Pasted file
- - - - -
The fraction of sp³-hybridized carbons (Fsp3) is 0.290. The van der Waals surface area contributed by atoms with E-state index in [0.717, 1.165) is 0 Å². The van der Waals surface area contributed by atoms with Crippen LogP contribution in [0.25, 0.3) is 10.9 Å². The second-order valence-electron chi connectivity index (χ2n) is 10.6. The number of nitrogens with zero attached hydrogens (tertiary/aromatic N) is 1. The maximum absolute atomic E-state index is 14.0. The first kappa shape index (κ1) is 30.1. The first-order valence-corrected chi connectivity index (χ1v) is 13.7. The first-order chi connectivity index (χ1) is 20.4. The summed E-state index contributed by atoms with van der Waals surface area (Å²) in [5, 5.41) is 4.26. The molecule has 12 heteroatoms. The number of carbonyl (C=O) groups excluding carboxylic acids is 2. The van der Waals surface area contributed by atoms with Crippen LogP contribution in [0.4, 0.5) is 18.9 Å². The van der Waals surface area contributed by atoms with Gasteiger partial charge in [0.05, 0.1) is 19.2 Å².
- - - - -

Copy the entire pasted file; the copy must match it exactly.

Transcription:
The fraction of sp³-hybridized carbons (Fsp3) is 0.290. The van der Waals surface area contributed by atoms with E-state index in [0.717, 1.165) is 0 Å². The van der Waals surface area contributed by atoms with Crippen LogP contribution in [0.25, 0.3) is 10.9 Å². The second-order valence-electron chi connectivity index (χ2n) is 10.6. The number of nitrogens with zero attached hydrogens (tertiary/aromatic N) is 1. The maximum absolute atomic E-state index is 14.0. The first kappa shape index (κ1) is 30.1. The first-order valence-corrected chi connectivity index (χ1v) is 13.7. The first-order chi connectivity index (χ1) is 20.4. The summed E-state index contributed by atoms with van der Waals surface area (Å²) in [5, 5.41) is 4.26. The molecule has 12 heteroatoms. The number of carbonyl (C=O) groups excluding carboxylic acids is 2. The van der Waals surface area contributed by atoms with Crippen LogP contribution in [0.4, 0.5) is 18.9 Å². The van der Waals surface area contributed by atoms with Gasteiger partial charge in [0.05, 0.1) is 19.2 Å².